Throughout his career Boudreau has won eight division titles, four with the Washington Capitals and four with Anaheim Ducks, in only nine seasons. Though he has never won a Stanley Cup championship, he has only failed to make the playoffs once. Boudreau has won the Jack Adams Award once before, with the Washington Capitals back in 2008.
He now finds himself steering the ship in St. Paul as the Minnesota Wild’s new head coach.
The Wild boast the second best record in the Central Division, behind the Chicago Blackhawks, and have enjoyed somewhat of a renaissance this year after firing longtime bench boss Mike Yeo and interim coach John Torchetti last season.
Boudreau has not only awoken the Minnesota franchise from its slumber. He appears to have revived the career of NHL veteran, Stanley Cup champion, and Olympic gold medalist Eric Staal.
Staal leads the team with 13 goals, 22 assists, and 35 points. Halfway through the season, Staal is only four points away from passing last year’s total.
Not only have the Wild been winning but they have been winning in spectacular fashion.
In a season full of incredible winning streaks the Wild managed to cobble together an impressive 12 game win streak. A streak which only came to an end when they faced the Columbus Blue Jackets, who were in the midst of maintaining a historic streak of their own.
It should come as no surprise that Peter DeBoer ought to be considered for the Jack Adams Award. DeBoer coached 13 seasons in the Ontario Hockey League, winning the Matt Leyden Trophy (OHL coach of the year award) twice in that span.
In the NHL he has manned the helm for the Florida Panthers, New Jersey Devils, and – since the 2015/16 season – the San Jose Sharks.
In his first season with the Sharks DeBoer took the team all the way to the Stanley Cup championship. This year the San Jose Sharks sit atop the Pacific Division and look poised to take another run at the cup.
Under his tutelage, DeBoer has managed to raise the play of his team into a truly elite squad.
Brent Burns leads the league in shots on goal and points by defenseman.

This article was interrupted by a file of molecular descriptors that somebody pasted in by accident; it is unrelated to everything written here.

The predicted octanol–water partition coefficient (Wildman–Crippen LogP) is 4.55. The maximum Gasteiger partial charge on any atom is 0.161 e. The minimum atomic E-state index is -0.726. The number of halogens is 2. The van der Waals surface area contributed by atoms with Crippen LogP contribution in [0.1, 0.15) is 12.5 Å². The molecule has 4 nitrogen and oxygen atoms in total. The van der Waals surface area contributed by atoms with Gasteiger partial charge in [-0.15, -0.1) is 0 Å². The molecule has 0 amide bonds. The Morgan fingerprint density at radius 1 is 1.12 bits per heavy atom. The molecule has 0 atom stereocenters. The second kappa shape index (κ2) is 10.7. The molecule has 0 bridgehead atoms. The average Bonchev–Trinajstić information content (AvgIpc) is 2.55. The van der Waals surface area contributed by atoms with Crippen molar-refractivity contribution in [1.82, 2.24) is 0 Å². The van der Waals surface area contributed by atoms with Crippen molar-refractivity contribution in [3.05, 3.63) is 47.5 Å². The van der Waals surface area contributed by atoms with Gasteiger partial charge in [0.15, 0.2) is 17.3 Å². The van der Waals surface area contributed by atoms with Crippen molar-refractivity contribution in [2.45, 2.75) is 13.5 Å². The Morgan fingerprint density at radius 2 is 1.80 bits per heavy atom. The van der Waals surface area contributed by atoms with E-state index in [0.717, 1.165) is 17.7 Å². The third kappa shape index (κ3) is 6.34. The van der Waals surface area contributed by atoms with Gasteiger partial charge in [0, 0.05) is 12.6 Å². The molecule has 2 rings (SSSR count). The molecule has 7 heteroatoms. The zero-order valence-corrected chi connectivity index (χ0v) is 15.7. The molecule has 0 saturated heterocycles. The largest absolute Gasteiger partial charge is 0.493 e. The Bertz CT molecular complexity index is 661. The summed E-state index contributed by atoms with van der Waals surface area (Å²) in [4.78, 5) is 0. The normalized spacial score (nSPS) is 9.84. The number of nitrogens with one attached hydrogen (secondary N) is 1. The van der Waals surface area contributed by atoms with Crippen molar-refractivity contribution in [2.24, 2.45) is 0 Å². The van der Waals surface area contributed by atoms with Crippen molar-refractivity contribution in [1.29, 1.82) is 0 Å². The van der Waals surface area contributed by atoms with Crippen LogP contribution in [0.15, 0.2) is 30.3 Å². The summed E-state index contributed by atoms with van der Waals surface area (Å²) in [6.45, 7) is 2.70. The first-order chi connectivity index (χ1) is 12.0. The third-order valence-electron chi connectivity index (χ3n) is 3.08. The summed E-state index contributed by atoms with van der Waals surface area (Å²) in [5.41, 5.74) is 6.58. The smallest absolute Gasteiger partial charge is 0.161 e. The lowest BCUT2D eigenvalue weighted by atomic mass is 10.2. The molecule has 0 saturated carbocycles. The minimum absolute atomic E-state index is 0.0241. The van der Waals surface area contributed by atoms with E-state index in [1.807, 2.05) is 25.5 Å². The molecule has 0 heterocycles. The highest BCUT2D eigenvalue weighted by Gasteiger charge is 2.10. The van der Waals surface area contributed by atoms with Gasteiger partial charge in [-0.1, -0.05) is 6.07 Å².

Martin Jones has turned into a legitimate Vezina contender.
Veteran NHLers like big Joe Thorton, Joe Pavelski and Patrick Marleau continue to post quality numbers while also acting as character guys in the dressing.
And after an injury riddled season Logan Couture looks as though he has not missed a beat.
DeBoer is well on his way to a successful tenure as the head coach of the San Jose Sharks. Perhaps it’s the California sun?
What can you say about John Tortorella? The fiery head coach of the Columbus Blue Jackets is a man who needs no introduction. His antics have been broadcast far and wide. The success he and his team have enjoyed so far this season is turning haters into believers en masse.
Prior to the season starting, Tortorella had the honour of being NHL analysts’ head coach who was “most likely to be fired first.”
But you don’t fix what isn’t broken.
The Columbus Blue Jackets have been on fire this season. The 16 game win streak Columbus managed to put together in the first half of the season is the second longest in NHL history.
Having previously coached the Tampa Bay Lighting, New York Rangers and Vancouver Canucks, Tortorella seems to be fitting in just fine with the Blue Jackets.
Since Torts took over as bench boss, Sergie Bobrovski appears to back in Vezina form. His stats so far this season are comparable his 2012/13 Vezina Trophy winning year.
Cam Atkinson and Nick Foligno, two of Columbus’s most important character players, are leading the team in points; a lead by example style of play Tortorella likes to emphasize.
Zach Werenski has found great success under Tortorella as well. The rookie defenseman is seeing top line minutes, both in 5-on-5 play and on the power play. Werenski’s name has been brought up often when talking about Calder considerations.
The 2004 Jack Adams Award winner needs no argument made on his behalf. John Tortorella and the Columbus Blue Jackets’ record thus far speaks for itself.